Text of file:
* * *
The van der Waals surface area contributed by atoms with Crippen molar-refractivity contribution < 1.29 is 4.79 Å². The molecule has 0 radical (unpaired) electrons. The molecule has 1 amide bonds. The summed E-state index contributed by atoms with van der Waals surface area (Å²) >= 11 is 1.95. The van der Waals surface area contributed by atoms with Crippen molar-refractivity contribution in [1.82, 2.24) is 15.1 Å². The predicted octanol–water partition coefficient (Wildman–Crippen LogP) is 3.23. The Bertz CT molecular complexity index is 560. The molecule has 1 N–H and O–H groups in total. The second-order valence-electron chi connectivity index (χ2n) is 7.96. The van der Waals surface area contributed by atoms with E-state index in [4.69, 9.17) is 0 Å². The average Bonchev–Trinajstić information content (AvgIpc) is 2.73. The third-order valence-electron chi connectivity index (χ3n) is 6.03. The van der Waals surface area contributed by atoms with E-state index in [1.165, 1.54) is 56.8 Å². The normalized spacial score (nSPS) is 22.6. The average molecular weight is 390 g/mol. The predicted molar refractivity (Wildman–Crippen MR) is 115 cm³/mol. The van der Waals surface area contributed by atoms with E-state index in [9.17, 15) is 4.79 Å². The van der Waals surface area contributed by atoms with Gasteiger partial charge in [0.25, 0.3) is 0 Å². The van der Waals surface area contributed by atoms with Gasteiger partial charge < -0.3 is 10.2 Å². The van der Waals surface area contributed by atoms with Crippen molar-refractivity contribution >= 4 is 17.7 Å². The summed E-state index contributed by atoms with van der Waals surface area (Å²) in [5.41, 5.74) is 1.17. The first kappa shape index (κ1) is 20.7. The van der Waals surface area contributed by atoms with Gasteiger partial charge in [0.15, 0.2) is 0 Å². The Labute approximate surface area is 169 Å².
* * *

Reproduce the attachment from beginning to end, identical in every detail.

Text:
The van der Waals surface area contributed by atoms with Crippen molar-refractivity contribution < 1.29 is 4.79 Å². The molecule has 0 radical (unpaired) electrons. The molecule has 1 amide bonds. The summed E-state index contributed by atoms with van der Waals surface area (Å²) >= 11 is 1.95. The van der Waals surface area contributed by atoms with Crippen molar-refractivity contribution in [1.82, 2.24) is 15.1 Å². The predicted octanol–water partition coefficient (Wildman–Crippen LogP) is 3.23. The Bertz CT molecular complexity index is 560. The molecule has 1 N–H and O–H groups in total. The second-order valence-electron chi connectivity index (χ2n) is 7.96. The van der Waals surface area contributed by atoms with E-state index in [4.69, 9.17) is 0 Å². The average Bonchev–Trinajstić information content (AvgIpc) is 2.73. The third-order valence-electron chi connectivity index (χ3n) is 6.03. The van der Waals surface area contributed by atoms with E-state index in [1.165, 1.54) is 56.8 Å². The normalized spacial score (nSPS) is 22.6. The average molecular weight is 390 g/mol. The predicted molar refractivity (Wildman–Crippen MR) is 115 cm³/mol. The van der Waals surface area contributed by atoms with E-state index in [9.17, 15) is 4.79 Å². The van der Waals surface area contributed by atoms with Gasteiger partial charge in [0.25, 0.3) is 0 Å². The van der Waals surface area contributed by atoms with Gasteiger partial charge < -0.3 is 10.2 Å². The van der Waals surface area contributed by atoms with Crippen molar-refractivity contribution >= 4 is 17.7 Å². The summed E-state index contributed by atoms with van der Waals surface area (Å²) in [5.41, 5.74) is 1.17. The first kappa shape index (κ1) is 20.7. The van der Waals surface area contributed by atoms with Gasteiger partial charge in [0.15, 0.2) is 0 Å². The Labute approximate surface area is 169 Å².